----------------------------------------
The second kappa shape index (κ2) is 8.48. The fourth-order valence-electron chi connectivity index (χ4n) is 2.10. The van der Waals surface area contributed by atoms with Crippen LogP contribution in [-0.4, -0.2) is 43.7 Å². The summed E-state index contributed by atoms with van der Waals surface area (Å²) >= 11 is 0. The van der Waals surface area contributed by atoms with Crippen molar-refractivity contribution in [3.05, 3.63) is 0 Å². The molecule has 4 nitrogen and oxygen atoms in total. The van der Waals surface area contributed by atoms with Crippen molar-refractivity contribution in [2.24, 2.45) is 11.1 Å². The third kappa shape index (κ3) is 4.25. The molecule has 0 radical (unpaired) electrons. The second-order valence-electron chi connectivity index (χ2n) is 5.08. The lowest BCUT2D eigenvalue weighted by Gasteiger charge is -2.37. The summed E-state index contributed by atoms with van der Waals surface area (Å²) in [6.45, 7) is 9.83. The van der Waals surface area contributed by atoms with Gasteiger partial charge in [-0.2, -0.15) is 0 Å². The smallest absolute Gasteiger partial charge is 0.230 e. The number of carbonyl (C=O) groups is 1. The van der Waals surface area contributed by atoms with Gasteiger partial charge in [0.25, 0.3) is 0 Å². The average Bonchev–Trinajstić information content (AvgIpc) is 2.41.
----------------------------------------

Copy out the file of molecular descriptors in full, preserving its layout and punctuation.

The second kappa shape index (κ2) is 8.48. The fourth-order valence-electron chi connectivity index (χ4n) is 2.10. The van der Waals surface area contributed by atoms with Crippen LogP contribution in [-0.4, -0.2) is 43.7 Å². The summed E-state index contributed by atoms with van der Waals surface area (Å²) >= 11 is 0. The van der Waals surface area contributed by atoms with Crippen molar-refractivity contribution in [3.05, 3.63) is 0 Å². The molecule has 4 nitrogen and oxygen atoms in total. The van der Waals surface area contributed by atoms with Crippen molar-refractivity contribution in [2.24, 2.45) is 11.1 Å². The third kappa shape index (κ3) is 4.25. The molecule has 0 radical (unpaired) electrons. The second-order valence-electron chi connectivity index (χ2n) is 5.08. The lowest BCUT2D eigenvalue weighted by Gasteiger charge is -2.37. The summed E-state index contributed by atoms with van der Waals surface area (Å²) in [6.45, 7) is 9.83. The van der Waals surface area contributed by atoms with Gasteiger partial charge in [-0.2, -0.15) is 0 Å². The smallest absolute Gasteiger partial charge is 0.230 e. The number of carbonyl (C=O) groups is 1. The van der Waals surface area contributed by atoms with Gasteiger partial charge in [0.25, 0.3) is 0 Å². The average Bonchev–Trinajstić information content (AvgIpc) is 2.41.